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Doctor faces court-martial in patient abuse case

YOKOSUKA NAVAL BASE, Japan — A Navy doctor accused of sexually assaulting his patients in Japan and Kuwait will be court-martialed, Navy officials confirmed Thursday.

Lt. Cmdr. Anthony Velasquez faces four charges under the Uniform Code of Military Justice, including 17 counts of wrongful sexual contact, said Commander Naval Forces Japan spokesman Cmdr. Ron Steiner. The other charges include assault consummated by battery, attempt to commit a crime and 14 counts of conduct unbecoming an officer, Steiner said.

No date has been set for the court-martial, said CNFJ spokesman Jon Nylander.

Some of the counts stem from Velasquez’s duty at the Naval Air Facility Atsugi health clinic between 2006 and 2008, Nylander said. Most pertain to his medical practice at Camp Arifjan in Kuwait from December 2008 to June 2009.

Velasquez had been investigated by U.S. Naval Hospital Yokosuka prior to his Kuwait deployment, but charges were not filed at the time.

During a November hearing, 15 women testified over the phone and in writing that Velasquez assaulted them when they visited him for health care.

Multiple witnesses said they sought help for common maladies, such as neck pain, and ended up receiving ungloved breast and vaginal exams while Velasquez “baby-talked” them.

A doctor called by the prosecution said that there was no medical need for several of Velasquez’s actions.

Defense counsel Gary Myers contended that Velasquez’s medical care might have been unorthodox but didn’t constitute a crime.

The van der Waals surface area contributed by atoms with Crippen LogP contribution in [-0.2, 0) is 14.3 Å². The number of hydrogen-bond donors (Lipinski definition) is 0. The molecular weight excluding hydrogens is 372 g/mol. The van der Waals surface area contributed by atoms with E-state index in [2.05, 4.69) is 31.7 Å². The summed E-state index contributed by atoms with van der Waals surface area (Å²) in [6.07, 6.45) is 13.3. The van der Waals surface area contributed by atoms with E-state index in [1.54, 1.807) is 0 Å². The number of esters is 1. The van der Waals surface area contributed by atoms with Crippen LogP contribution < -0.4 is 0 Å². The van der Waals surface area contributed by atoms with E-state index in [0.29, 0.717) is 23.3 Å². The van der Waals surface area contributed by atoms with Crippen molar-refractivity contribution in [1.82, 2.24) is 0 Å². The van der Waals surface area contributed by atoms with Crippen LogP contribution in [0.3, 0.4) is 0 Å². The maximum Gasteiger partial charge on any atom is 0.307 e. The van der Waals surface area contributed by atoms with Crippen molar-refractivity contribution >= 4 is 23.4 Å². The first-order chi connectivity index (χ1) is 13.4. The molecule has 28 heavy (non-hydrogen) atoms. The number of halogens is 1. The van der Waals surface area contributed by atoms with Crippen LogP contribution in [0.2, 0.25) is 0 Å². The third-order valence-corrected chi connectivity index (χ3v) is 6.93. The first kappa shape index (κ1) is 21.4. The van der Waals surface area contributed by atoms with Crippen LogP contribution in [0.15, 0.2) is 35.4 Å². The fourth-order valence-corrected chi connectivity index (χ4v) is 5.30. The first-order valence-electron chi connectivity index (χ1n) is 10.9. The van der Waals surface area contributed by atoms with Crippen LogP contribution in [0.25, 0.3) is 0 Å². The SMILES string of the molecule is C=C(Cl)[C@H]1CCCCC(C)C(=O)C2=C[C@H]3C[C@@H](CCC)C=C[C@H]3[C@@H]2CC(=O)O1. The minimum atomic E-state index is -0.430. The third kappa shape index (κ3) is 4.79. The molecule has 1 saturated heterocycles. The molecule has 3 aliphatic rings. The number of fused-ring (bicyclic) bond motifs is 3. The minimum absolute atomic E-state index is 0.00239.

Myers, a Washington, D.C.-based lawyer, is no stranger to high-profile cases. He defended Staff Sgt. Ivan L. “Chip” Frederick II, one of the soldiers accused of abuse in the Abu Ghraib prison scandal. He also defended a Marine following the deaths of three Iraqis in Haditha, Iraq. And as a military lawyer, he was counsel for a soldier in connection with the Vietnam-era My Lai incident.
 

YOKOSUKA NAVAL BASE, Japan — A Navy doctor accused of sexually assaulting his patients in Japan and Kuwait will be court-martialed, Navy officials confirmed Thursday.

Lt. Cmdr. Anthony Velasquez faces four charges under the Uniform Code of Military Justice, including 17 counts of wrongful sexual contact, said Commander Naval Forces Japan spokesman Cmdr. Ron Steiner. The other charges include assault consummated by battery, attempt to commit a crime and 14 counts of conduct unbecoming an officer, Steiner said.

No date has been set for the court-martial, said CNFJ spokesman Jon Nylander.

Some of the counts stem from Velasquez’s duty at the Naval Air Facility Atsugi health clinic between 2006 and 2008, Nylander said. Most pertain to his medical practice at Camp Arifjan in Kuwait from December 2008 to June 2009.

Velasquez had been investigated by U.S. Naval Hospital Yokosuka prior to his Kuwait deployment, but charges were not filed at the time.

During a November hearing, 15 women testified over the phone and in writing that Velasquez assaulted them when they visited him for health care.

Multiple witnesses said they sought help for common maladies, such as neck pain, and ended up receiving ungloved breast and vaginal exams while Velasquez “baby-talked” them.

A doctor called by the prosecution said that there was no medical need for several of Velasquez’s actions.

Defense counsel Gary Myers contended that Velasquez’s medical care might have been unorthodox but didn’t constitute a crime.

Myers, a Washington, D.C.-based lawyer, is no stranger to high-profile cases. He defended Staff Sgt. Ivan L. “Chip” Frederick II, one of the soldiers accused of abuse in the Abu Ghraib prison scandal. He also defended a Marine following the deaths of three Iraqis in Haditha, Iraq. And as a military lawyer, he was counsel for a soldier in connection with the Vietnam-era My Lai incident.
 


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